This video says about itself:
25 December 2016
Translated from Dutch NOS TV:
Fishhooks, oldest in the world, found in Japan
18 September 2016
The hooks are made from a sea snail‘s shell. From this discovery archeologists conclude that fishing techniques have existed already much longer than expected, and were used in more places in the world.
Eels and frogs
Okinawa was first inhabited around 35,000 years ago. Scientists wondered how people there survived all the time. The fishhooks have answered that question.
Until now, scientists assumed that the fishhook was invented about 16,000 years ago.
They based themselves on a find in East Timor in 2011. In the northern part along the coast hooks were found which were made of shellfish.
This video from the USA says about itself:
US military contractor murders another Okinawa woman, Japan furious
20 May 2016
By James Tweedie:
US ex-marine held for woman’s killing
Saturday 21st May 2016
Abe ‘outraged and speechless’ at latest in string of atrocities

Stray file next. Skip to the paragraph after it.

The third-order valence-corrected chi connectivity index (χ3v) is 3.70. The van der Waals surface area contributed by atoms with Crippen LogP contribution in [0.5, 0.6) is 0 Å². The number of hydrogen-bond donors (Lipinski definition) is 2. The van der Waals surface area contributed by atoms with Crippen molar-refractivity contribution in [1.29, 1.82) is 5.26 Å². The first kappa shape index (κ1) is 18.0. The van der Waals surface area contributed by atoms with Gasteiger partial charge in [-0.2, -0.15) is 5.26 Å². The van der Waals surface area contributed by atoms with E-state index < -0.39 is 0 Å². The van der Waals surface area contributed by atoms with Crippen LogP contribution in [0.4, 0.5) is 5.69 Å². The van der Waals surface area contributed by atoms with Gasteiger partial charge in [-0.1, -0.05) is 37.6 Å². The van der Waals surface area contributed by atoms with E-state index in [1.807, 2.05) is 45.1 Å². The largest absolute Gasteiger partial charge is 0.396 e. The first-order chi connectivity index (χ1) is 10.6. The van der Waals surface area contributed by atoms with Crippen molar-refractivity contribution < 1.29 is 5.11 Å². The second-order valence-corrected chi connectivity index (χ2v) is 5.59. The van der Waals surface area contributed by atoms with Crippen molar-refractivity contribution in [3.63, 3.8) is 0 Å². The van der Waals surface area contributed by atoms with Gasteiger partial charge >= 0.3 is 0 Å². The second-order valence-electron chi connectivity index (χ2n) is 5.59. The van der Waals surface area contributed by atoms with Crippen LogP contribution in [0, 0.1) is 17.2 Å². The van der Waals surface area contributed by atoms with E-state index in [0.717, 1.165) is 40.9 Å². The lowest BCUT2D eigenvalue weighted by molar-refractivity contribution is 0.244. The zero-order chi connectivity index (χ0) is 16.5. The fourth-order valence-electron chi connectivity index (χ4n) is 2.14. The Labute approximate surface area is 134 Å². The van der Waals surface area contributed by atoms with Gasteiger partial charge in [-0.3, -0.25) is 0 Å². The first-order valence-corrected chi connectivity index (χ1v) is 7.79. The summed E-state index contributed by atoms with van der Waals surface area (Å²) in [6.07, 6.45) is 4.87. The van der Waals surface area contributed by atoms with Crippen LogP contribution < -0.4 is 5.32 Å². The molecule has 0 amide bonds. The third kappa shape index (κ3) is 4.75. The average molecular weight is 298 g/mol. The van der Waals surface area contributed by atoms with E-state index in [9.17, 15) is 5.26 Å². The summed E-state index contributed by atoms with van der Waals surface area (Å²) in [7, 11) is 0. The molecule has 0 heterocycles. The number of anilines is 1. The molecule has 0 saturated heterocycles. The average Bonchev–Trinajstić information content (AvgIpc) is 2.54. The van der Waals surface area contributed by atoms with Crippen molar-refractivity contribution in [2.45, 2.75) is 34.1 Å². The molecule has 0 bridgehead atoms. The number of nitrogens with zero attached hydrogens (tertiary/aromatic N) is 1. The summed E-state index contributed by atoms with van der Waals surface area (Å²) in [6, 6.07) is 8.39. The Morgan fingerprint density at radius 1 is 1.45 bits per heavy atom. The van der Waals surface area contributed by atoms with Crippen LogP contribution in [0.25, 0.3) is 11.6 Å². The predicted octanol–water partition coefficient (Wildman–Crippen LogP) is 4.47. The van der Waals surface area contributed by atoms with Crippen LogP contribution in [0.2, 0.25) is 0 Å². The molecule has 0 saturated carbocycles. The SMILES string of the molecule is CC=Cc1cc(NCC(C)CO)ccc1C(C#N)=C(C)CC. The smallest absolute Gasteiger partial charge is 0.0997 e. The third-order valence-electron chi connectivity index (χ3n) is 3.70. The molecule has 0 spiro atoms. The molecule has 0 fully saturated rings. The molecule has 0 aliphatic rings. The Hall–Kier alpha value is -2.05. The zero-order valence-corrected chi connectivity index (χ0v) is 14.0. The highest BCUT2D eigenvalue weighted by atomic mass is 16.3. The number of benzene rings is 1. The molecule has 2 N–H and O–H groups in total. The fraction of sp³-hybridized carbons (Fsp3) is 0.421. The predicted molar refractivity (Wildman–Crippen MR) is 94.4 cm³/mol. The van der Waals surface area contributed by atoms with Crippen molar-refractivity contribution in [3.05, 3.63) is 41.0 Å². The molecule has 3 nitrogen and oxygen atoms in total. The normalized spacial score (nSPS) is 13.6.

Former US marine turned civil contractor Kenneth Shinzato was arrested on Thursday in connection with the disappearance of Rina Shimabukuro on April 28.
Ms Shimabukuro’s boyfriend told police she went for a walk that evening and never returned.
Mr Shinzato was arrested after police found the victim’s body at a forest location he gave them, but he had not yet been charged yesterday.
However, local media quoted sources close to the investigation saying he had admitted strangling and stabbing the victim.
“I feel extremely strong outrage,” Mr Abe told reporters.
“I have no words to express, considering how the family feels.
“We urge the US side to take thorough measures to prevent the recurrence of such events.”
Okinawa Governor Takeshi Onaga said he was “outraged” and that the death of the woman broke his heart.
“As I look back at all the developments to date, I’m simply speechless,” he said.
US ambassador Caroline Kennedy said: “We will double our efforts to make sure this will never happen again,” while the US State Department said the military was co-operating with police.
Two months ago a US Navy sailor admitted raping a woman at a hotel on Okinawa and US servicemen have committed numerous rapes and murders of Okinawan women and children since occupying the island towards end of World War II.